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Strong Dairy Demand Expected to Bolster Milk Prices through 2013

September 27, 2013
By: Catherine Merlo, Dairy Today Western and Online Editor google + 
Cropp   Stephenson 9 27 13
University of Wisconsin dairy economists Bob Cropp (left) and Mark Stephenson believe milk prices will remain strong in 2013 but decline in 2014.  
 
 

Exports continue to consume increases in U.S. milk production.

Milk prices should remain strong through the end of the year, bolstered by strengthening demand for milk powder, butter and cheese, say University of Wisconsin dairy economists Bob Cropp and Mark Stephenson in their September 2013 Dairy Situation and Outlook podcast.

Cropp, who is more optimistic than the short-term futures market, believes Class III futures will remain in the $18 range into October. September’s Class III average is expected to reach $18.50 per cwt. Cropp also predicts the cheese market will take off in the next couple of weeks, pushing Class IV prices close to $20 per cwt. in October.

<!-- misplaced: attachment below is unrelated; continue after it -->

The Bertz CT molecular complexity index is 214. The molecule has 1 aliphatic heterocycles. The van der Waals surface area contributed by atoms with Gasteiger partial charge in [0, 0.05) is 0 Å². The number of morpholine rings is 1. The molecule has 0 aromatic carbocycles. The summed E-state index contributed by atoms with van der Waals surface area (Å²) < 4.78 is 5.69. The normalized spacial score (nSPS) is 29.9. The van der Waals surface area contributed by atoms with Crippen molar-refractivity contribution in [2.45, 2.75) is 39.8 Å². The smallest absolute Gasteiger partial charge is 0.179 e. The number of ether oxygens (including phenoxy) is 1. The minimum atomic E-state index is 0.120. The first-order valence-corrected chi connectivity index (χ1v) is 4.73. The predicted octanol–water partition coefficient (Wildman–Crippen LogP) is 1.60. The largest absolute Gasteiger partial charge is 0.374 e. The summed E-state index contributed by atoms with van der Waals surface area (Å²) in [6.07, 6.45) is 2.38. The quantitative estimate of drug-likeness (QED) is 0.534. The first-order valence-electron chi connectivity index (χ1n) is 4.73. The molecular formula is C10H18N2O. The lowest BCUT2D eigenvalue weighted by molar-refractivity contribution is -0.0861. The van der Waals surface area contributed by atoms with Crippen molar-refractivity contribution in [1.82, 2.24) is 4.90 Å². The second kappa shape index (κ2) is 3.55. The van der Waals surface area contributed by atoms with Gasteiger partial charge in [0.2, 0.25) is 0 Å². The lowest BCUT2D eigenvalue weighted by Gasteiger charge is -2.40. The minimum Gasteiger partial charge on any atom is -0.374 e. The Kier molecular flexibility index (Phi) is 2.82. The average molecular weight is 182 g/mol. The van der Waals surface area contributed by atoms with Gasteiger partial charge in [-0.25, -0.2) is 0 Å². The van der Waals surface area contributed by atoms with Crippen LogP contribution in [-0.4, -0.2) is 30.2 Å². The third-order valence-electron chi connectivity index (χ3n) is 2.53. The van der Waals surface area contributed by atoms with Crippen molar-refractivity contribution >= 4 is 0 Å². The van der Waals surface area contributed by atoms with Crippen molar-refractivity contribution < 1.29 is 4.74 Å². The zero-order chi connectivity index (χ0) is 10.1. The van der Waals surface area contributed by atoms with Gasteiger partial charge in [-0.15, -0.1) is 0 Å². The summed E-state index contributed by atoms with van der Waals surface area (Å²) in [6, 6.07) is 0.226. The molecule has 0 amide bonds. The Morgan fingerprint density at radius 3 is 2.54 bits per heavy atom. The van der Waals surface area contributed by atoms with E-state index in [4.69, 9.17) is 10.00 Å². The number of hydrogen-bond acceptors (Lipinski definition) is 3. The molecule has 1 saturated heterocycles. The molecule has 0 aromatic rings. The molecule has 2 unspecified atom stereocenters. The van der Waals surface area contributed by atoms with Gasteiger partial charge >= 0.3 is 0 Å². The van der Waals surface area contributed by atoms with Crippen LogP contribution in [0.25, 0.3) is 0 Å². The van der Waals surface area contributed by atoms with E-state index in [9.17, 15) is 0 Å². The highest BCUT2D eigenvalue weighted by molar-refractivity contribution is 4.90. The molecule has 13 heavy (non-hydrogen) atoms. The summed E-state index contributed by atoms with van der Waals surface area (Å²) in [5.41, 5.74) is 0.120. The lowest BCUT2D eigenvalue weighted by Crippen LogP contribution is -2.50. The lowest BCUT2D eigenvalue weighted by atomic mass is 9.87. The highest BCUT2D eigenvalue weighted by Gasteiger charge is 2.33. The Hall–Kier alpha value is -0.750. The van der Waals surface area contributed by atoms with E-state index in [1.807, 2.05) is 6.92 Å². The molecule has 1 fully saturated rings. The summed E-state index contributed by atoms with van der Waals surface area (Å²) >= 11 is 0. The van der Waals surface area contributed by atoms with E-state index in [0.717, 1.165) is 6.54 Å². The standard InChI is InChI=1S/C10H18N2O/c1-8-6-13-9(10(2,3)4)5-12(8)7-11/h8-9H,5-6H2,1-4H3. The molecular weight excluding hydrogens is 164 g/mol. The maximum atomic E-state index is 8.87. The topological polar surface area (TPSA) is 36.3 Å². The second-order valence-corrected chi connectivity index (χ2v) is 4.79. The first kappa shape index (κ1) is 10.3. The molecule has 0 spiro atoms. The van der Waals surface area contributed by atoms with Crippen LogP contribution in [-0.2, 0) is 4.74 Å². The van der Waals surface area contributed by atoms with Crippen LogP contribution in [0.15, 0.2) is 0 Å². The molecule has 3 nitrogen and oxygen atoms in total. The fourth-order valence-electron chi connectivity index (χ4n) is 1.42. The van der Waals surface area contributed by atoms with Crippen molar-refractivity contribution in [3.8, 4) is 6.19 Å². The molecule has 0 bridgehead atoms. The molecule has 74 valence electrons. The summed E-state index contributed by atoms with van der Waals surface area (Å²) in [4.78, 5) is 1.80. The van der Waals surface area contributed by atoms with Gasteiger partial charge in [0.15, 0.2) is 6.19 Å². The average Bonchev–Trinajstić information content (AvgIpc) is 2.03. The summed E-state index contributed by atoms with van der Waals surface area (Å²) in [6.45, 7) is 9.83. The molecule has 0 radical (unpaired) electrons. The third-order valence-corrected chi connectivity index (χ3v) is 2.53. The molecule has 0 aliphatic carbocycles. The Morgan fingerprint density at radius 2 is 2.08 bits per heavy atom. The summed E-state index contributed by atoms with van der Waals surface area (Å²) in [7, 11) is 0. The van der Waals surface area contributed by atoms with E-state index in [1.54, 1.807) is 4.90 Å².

Cropp   butter chart 9 27 13Both economists foresee milk prices falling to lower levels in 2014, but Cropp maintains that Class III prices will remain in the $17 range.

Milk availability has been tight in the Northeast and Upper Midwest for cheese-making, due in part to the strong export market. Butter hit $1.60 per pound last week, Cropp said. He’d like to see cheese reach $1.84 a pound to continue to underpin milk prices. That's possible as the industry heads into the dairy-hungry holiday season.

The strength of U.S. dairy exports continues to surprise Cropp and Stephenson. "Exports have been incredible," Stephenson says.

Cropp   exports 9 27 13Even with China’s economic growth dropping below double-digits, it remains at about a 7% development, which most countries would still view enviously, Stephenson says. Demand for dairy products and improving diets continues to increase.

Five consecutive months of increases in U.S. milk production "is not bullish for milk prices," Cropp says, but processors are producing plenty of dairy products to meet demand. U.S. milk output in August rose 2.6% over August 2012. He believes part of the milk output growth is the result of dairies adding more cows, rather than simply increasing more milk per cow.

Cropp   milk chart 9 27 13Of all the major milk producing states, only Idaho and New Mexico showed lower milk production in USDA’s August milk production report. The big change was seen in California, which reported its first production increase in 13 months. August’s milk output in the Golden State rose 2.7% over year-earlier levels. Milk production is "going gangbusters" in the Northeast U.S. and is strong in the Upper Midwest, said Cropp.

View the podcast here

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